The part of the XDG Base Directory specification you cited speaks about setting the sticky bit on files:
Files in this directory MAY be subjected to periodic clean-up. To ensure that your files are not removed, they should have their access time timestamp modified at least once every 6 hours of monotonic time or the 'sticky' bit should be set on the file.
The specification is somewhat ambiguous here as file can mean every filesystem entity, non-directory filesystem entity or regular file depending on context. But the sticky bit on directories has a special effect on Linux and is even named different when used on directories in the chmod(1) manpage:
The restricted deletion flag or sticky bit is a single bit, whose
interpretation depends on the file type. For directories, it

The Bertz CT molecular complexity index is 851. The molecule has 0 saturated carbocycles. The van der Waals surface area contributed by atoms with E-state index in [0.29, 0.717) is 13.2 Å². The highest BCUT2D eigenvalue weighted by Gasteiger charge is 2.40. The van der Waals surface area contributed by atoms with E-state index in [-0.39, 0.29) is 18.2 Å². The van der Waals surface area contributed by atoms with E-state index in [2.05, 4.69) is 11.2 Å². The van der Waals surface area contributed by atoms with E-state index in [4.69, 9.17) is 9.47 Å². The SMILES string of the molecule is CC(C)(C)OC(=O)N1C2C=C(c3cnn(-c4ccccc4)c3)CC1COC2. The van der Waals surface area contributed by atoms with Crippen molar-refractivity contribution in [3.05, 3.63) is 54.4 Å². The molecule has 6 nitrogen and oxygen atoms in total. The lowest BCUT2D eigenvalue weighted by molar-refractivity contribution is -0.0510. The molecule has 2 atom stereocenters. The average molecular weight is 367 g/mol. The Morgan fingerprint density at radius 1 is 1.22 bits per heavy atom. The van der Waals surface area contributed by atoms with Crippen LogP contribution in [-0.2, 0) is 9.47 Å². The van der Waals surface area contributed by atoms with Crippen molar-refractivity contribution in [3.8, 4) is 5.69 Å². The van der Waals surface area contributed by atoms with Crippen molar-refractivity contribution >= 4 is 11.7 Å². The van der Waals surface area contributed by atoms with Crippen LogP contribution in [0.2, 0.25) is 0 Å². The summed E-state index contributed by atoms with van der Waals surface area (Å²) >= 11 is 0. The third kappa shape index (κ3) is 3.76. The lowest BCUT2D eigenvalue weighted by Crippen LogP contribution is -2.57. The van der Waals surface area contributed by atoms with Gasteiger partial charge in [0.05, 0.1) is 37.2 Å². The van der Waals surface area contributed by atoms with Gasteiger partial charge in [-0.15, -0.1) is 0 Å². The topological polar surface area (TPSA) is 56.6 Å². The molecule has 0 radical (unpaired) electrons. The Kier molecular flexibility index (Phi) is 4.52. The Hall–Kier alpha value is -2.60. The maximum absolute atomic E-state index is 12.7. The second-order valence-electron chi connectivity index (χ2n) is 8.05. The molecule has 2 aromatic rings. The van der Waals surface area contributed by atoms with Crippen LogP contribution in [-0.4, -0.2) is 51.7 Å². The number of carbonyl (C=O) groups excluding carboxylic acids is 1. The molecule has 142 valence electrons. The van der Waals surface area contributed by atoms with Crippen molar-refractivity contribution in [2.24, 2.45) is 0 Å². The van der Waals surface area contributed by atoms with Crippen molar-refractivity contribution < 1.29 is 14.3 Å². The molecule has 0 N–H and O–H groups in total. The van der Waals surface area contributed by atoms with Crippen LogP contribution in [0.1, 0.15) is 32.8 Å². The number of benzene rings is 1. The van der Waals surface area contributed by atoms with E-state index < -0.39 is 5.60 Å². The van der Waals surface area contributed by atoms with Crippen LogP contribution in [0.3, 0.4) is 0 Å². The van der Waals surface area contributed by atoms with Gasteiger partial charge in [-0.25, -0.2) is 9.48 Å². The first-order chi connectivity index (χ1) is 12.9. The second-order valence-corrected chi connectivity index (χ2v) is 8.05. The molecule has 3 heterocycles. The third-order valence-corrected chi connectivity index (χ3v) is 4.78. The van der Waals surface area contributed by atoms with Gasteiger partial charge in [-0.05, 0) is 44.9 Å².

prevents unprivileged users from removing or renaming a file in the
directory unless they own the file or the directory; this is called
the restricted deletion flag for the directory, and is commonly found
on world-writable directories like /tmp.
Because of this it's reasonable to assume that file in the XDG documentation in this context means non-directory filesystem entity.
But as the specification is not completely unambiguous it will depend on the implementation of the clean-up mechanism of your distribution.
It looks like there is currently no such periodic clean-up at least on Fedora and on Linux Mint, but as this may change in the future and there is no telling how the distributions will interpret this part of the spec, it's safer to set it on every file/socket you want to exclude from periodic cleanups.
systemd based distributions,
pam_systemd is responsible for managing $XDG_RUNTIME_DIR. It currently only performs creation on the first login and deletion on the last logout. Also
systemd creates sockets in subdirectories of $XDG_RUNTIME_DIR and doesn't set the sticky bit on anything. This strongly suggests that at least no
systemd based distribution implements periodic clean-up yet.